BENGALURU: What is Cow’s Milk Protein Intolerance?
Cow’s milk protein intolerance (CMPI) is an abnormal reaction to protein found in cow’s milk. The immune system normally protects our bodies from harm caused by bacteria or viruses. A milk allergy occurs when the immune system mistakenly recognizes the milk protein as something the body should fight off. This starts an allergic reaction, which can cause an infant to be fussy and irritable, and cause an upset stomach and other symptoms
Risk factors for developing CMPI include having a parent or sibling with allergic disease (like asthma, eczema, and seasonal allergies). Infants who are breastfed have a lower risk of developing a milk allergy than those who are formula fed.
What are the Types of CMPI
Cow’s milk protein intolerance can be divided into immediate reaction and delayed reaction. The two types have different symptoms associated with each.
Immediate reaction, symptoms usually start within 2 hours of drinking cow’s milk. In delayed reaction, symptoms happen later, from 48 hours to 1 week after drinking cow’s milk.
What are the signs and symptoms of CMPI?
Signs and symptoms of cow’s milk protein intolerance are very diverse. Symptoms will usually develop within the first week of starting cow’s milk in their diet. Most infants will show signs that involve the skin or tummy. Tummy related symptoms can include vomiting, abdominal pain, blood in the stools, and diarrhea. Skin symptoms include hives and eczema. Babies can also present with breathing difficulty, irritability, facial swelling, and poor growth due to poor absorption of nutrients.
When should you consult a doctor?
Red flags: Increased tiredness or lethargy, fevers, severe vomiting or diarrhea, not tolerating any feedings, weight loss, blood in the stools.
Is lactose intolerance the same as milk allergy?
No. Milk allergy is a reaction by the body’s immune system to the protein in milk, whereas lactose intolerance is the inability to digest the sugar lactose, which is rare in infants and more common among older kids and adults.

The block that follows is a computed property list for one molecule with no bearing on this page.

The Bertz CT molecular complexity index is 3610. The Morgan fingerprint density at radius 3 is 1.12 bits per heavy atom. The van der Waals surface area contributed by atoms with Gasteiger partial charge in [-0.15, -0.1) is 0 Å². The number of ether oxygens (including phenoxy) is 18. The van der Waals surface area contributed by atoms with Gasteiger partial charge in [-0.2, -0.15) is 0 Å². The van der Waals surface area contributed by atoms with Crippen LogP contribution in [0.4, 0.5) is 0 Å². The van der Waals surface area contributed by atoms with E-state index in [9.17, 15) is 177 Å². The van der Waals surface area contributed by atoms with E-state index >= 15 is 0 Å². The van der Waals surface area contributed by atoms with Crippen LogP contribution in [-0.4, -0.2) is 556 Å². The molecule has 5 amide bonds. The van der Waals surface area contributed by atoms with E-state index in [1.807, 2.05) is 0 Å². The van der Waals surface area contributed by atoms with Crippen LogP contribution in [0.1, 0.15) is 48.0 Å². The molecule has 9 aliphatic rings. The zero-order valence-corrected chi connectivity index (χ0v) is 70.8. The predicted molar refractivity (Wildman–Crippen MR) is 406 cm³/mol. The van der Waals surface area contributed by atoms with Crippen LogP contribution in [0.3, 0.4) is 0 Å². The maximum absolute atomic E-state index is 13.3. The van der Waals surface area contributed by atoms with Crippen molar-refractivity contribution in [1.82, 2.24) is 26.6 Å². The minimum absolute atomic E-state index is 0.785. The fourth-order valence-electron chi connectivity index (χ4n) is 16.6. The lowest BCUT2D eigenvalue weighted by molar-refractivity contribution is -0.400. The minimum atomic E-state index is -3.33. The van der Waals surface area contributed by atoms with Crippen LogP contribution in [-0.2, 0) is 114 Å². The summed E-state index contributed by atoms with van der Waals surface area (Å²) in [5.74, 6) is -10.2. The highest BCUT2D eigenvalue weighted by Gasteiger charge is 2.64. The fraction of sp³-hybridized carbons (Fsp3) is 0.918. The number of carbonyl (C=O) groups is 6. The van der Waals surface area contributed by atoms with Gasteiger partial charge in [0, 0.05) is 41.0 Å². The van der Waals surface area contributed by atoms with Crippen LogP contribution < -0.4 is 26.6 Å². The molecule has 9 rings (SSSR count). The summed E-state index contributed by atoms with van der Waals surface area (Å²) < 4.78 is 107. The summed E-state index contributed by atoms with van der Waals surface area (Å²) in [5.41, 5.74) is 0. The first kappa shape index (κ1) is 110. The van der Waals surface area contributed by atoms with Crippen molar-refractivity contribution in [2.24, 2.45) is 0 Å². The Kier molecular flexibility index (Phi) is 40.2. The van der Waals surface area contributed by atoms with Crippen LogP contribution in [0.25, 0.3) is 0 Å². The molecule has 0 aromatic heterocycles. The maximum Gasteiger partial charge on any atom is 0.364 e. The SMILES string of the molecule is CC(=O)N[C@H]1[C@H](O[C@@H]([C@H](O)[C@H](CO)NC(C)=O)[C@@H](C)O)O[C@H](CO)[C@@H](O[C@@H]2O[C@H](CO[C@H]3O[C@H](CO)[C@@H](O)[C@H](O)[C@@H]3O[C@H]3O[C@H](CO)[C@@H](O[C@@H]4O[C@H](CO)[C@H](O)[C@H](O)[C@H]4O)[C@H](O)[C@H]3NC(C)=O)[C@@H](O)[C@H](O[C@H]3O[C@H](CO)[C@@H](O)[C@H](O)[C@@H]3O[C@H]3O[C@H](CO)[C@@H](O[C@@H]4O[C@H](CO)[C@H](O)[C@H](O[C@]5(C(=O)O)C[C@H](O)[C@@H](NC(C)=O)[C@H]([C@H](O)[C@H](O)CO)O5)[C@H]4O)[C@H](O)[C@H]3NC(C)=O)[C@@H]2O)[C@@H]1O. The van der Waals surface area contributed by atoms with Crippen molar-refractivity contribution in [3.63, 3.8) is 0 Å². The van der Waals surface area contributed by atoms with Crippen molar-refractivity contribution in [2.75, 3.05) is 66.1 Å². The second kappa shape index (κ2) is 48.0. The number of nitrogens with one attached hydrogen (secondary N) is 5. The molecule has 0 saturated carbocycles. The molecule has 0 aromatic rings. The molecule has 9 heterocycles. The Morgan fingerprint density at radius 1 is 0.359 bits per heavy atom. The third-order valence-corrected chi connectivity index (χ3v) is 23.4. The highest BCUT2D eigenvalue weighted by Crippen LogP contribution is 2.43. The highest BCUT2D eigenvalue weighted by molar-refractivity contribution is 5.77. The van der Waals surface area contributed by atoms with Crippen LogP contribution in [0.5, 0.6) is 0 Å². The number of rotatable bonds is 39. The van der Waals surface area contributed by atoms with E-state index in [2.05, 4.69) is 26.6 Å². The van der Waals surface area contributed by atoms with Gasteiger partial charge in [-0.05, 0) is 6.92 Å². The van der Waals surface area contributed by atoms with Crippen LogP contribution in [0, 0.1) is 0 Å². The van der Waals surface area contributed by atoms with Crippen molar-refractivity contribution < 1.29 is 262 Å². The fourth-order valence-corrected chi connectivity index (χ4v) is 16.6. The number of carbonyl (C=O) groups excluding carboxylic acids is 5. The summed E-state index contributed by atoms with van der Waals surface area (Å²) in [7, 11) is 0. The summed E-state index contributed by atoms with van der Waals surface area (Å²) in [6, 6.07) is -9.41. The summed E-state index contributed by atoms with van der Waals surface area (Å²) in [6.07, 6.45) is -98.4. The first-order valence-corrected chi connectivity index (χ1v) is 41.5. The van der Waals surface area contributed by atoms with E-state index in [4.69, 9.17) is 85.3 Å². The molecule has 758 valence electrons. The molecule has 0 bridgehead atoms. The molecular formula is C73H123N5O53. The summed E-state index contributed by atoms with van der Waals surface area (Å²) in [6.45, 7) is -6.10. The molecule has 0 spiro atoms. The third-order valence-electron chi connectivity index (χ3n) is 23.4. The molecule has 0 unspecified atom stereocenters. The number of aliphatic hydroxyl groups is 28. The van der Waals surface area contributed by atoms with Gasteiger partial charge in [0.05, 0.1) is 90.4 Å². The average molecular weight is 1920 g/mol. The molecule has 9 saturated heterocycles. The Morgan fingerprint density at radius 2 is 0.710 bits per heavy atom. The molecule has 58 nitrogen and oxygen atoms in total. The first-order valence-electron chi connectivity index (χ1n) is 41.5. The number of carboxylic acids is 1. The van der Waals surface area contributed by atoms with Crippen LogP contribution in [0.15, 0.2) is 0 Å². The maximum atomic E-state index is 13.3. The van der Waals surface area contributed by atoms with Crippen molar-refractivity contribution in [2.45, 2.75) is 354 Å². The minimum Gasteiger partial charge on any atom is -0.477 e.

Some parents confuse milk allergy with lactose intolerance. Milk allergy usually appears in the first year of life, whereas symptoms of lactose intolerance are uncommon before age 2 or 3 years. Most children outgrow milk allergy.
How is CMPI diagnosed?
Describing what your child is experiencing to the physician is very important in making the diagnosis of this disease. The timing of the symptoms in relation to starting feeds with cow’s milk protein is also a key in diagnosis. Whether there is a family history of allergies, asthma, or eczema can be helpful for diagnosis.
CMPI also is diagnosed after seeing how your child responds to the elimination of cow’s milk from the diet.
What tests are needed to diagnose CMPI?
Blood tests and other invasive studies are not always helpful in diagnosing cow’s milk protein intolerance. Checking for blood in the stool of infants suspected of having CMPI can be helpful in diagnosing this disorder. Your physician may recommend tests to exclude other problems.
What is the treatment?
In breastfed infants with CMPI, the mother must exclude all dairy and soy products from her diet and continue breastfeed. This may be difficult, and is helped by having a dietitian discuss hidden sources of dairy and soy with the mother prior to starting the elimination diet.
Giving goat’s milk or sheep’s milk will not improve CMPI. Soy milk also is not recommended. Many infants will have similar allergic reactions to the proteins in these milks or soy-based formula.
The treatment of CMPI includes eliminating cow’s milk protein from the infant’s diet. Elimination diets are usually started with extensively hydrolyzed formulas. These formulas are made up of broken down proteins and can be digested without an immune reaction. These formulas will work in most of patients (90%) with CMPI. In some patients, it is necessary to use amino-acid (building blocks of proteins) based formulas.
Will my child outgrow CMPI?
Cow’s milk protein allergy resolves in 50% of infants by the age 1 year, and more than 75% by 3 years and more than 90% by 6 years of age.
Most infants that are started on cow’s milk-free formulas or breastfed by a mother on a cow’s milk-free diet will need to remain on the diet for about 6-12 months. At that point, the child can be challenged with cow’s milk, and if they have no reactions, milk can be put back into the child’s diet.
(The writer is a Paediatric
Gastroenterologist and Surgeon, Narayana Health City)